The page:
the animals a decent life. A woman working at Niman Ranch said that we've got to give animals "a life worth living." These c
      can have a decent life: the cows and the bulls, out on a ranch eating grass. The calves spend half their lives in a feed yard,
     they're still outside. Another way I look at it is, those cattle would have never been born, would have never existed, but now
   we've made them exist, we've got to give them a decent life. Q: If you could give your book to one person or one group of pe
 so that they could learn more about animal care, who would that be? A: I think any kind of person who works with animals, wh
  it's a pet owner, a cat owner, people who work with horses, people who work on farms--anyone who works with animals on a
   basis is going to like Animals Make Us Human, and they're also going to like Animals in Translation. Q: Proposition 2 in Calif
  just passed. Its aim is to reduce the inhumane confinement of farm animals by giving them enough room to stand up, turn aro
and stretch. What do you think of this, and what do you think the real effects will be? A: Veal stalls and sow stalls we need to g
        of, plain and simple. Putting a sow in a box where she can't turn around for most of her life, that's absolutely not acceptab
         Two-thirds of the public have problems with it. With hens and chickens, that's a more complicated issue. It's so much mor
 expensive to put them in systems that are cage-free, and what I'm worried about is the egg industry migrating to Mexico and
  a real mess, where we have no controls at all. What people don't realize is that half of the egg industry is liquid egg, which ca
easily shipped in those stainless-steel tanks. It's the eggs that go into bread, the eggs that restaurants use...And I'm concerne
        that might migrate to Mexico. There needs to be a lot more thought going into how we're going to implement things. What
        happening in a lot of fields now--with any issue, not just animal issues--is we're getting more and more policymakers total
 separated from the reality of what's happening on the ground, where ideology takes over from practicality. Q: What are your f
   plans relating to animal advocacy? What is the next issue that you would like to tackle? A: I'm an implementer. Somebody ha
work on implementing things. I want to continue working with people on practical guidelines that will result in improvements. I
      a great deal of time working with large meat buyers, because economic forces can often bring about great change. One of
    things that should be a major criterion in judging welfare is when there are too many lame animals. And lameness is someth
      can measure. I want things I can measure. Too often we've got our best and brightest going into policy, and they haven't do
  anything practical. All I can say is, whatever field you're in, whether it is animals or something else, you need to get out in the
   and find out what's going on in the trenches, so that you don't make policies that might have unintended, bad consequences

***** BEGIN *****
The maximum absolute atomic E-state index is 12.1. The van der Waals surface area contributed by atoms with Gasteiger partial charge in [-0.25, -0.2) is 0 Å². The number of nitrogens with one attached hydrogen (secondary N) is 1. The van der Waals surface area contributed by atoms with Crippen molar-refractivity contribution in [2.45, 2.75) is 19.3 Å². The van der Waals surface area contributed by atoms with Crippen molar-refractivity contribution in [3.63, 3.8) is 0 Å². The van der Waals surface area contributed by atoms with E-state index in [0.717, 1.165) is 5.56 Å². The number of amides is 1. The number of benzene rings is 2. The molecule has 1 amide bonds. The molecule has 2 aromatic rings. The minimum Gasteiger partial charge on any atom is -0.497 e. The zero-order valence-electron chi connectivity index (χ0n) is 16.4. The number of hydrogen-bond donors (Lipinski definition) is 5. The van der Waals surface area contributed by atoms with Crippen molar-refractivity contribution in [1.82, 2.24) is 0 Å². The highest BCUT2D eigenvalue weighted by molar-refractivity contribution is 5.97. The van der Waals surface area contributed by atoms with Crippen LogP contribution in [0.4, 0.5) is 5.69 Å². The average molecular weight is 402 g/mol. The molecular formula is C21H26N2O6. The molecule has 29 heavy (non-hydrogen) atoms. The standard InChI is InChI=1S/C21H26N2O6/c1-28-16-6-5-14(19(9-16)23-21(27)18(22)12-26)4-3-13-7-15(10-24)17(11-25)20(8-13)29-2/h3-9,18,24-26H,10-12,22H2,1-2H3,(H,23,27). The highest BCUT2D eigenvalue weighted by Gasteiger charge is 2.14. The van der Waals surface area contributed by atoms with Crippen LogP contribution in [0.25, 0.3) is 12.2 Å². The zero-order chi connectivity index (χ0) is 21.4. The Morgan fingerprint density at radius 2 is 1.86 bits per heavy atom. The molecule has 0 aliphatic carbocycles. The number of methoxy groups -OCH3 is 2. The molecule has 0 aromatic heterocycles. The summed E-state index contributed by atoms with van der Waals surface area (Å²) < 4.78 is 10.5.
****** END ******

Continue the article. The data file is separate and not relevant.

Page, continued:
away from the lobbyists, get away from all that, get out and visit farms, visit ranchers, because with a lot of issues, the truth
                                              somewhere in the middle. (Photo © Joel Benjamin)
                                                                                                                  Related P
                                                         - Temple Grandin

                        - Animals in Translation: Using the Mysteries of Autism to Decode Animal Behavior

                              - Thinking in Pictures, Expanded Edition: My Life with Autism (Vintage)

                - The Way I See It, Revised and Expanded 2nd Edition: A Personal Look at Autism and Asperger's

                        - Animals in Translation: Using the Mysteries of Autism to Decode Animal Behavior




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Customer Reviews:
151 of 160 people found the following review helpful

Temple Grandin's latest book: Be kind to your four-footed friends, January 8, 2009 By K. Draper (oklahoma)
      This review is from: Animals Make Us Human: Creating the Best Life for Animals (Hardcover) Understanding animals and
"Creating the Best Life for Animals" is the focus of Temple Grandin's new book. As it turns out, we have more in common
emotionally with our animal friends than we knew. "All animals and people have the same core emotion systems in the brain."
The Core Emotions are: 1. Seeking, 2. Rage, 3.Fear, and 4. Panic; plus three sophisticated, special-purpose ones: 5. Lust (sex
drive) 6. Care, and 7. Play.Temple Grandin, as a person with autism, brings her unique perspective about animal emotions and
behavior to her readers. Her tendency to "think in pictures", rather than in words--among other things--aids her ability to "see
things from animals point of view". Despite the fact that she is autistic, she has achieved an almost unheard of success in the
"real world", academically and within the industry of animal husbandry, as also the lay public. Dr. Grandin has authored or
co-authored numerous books, and is also a popular speaker."Animals Make...


(4)
53 of 55 people found the following review helpful

Living well with domestic animals, February 17, 2009 By Lynn Harnett (Marathon, FL USA)
      This review is from: Animals Make Us Human: Creating the Best Life for Animals (Hardcover) Grandin, an animal
behaviorist known for her humane slaughterhouse designs and her outstanding books on autism (particularly her memoir
"Thinking in Pictures") and relationships with animals ("Animals in Translation"), focuses on how we can give domestic animals
the best life.Most people will find the chapters on cats and dogs the most useful. Other chapters explore the emotional and
physical worlds of horses, cows, pigs, poultry, wildlife and zoo animals and how each intersects with humans (not always a
pretty picture). In each, Grandin engages the reader with illuminating behavioral studies and empathic interpretations.She
approaches her subject with a system. "The rule is simple: Don't stimulate RAGE, FEAR, and PANIC if you can help it, and do
stimulate SEEKING and also PLAY."Much of her advice is common sense but the science offers fascinating reinforcement and
explanation. Purebred dogs, for instance, have lost a lot of the wolf's natural...



43 of 47 people found the following review helpful

Insightful and spectacular. Oprah needs to pick this today., January 21, 2009 By James
This review is from: Animals Make Us Human: Creating the Best Life for Animals (Hardcover) I read this book in one sitting. As
a veterinarian and writer, I've come across many, many silly books about animals. But Animals Make Us Human (along with
Animals In Translation) is truly an enlightening and thought-provoking and dare I say 'necessary' read for any pet owner or
anyone in the animal husbandry industry. This should be an Oprah pick for the mere chance to open the minds of the general
populace to the natural world around us and those inhabitants who share this globe with us. For true insight, forget Cesar
Millan...read this book today.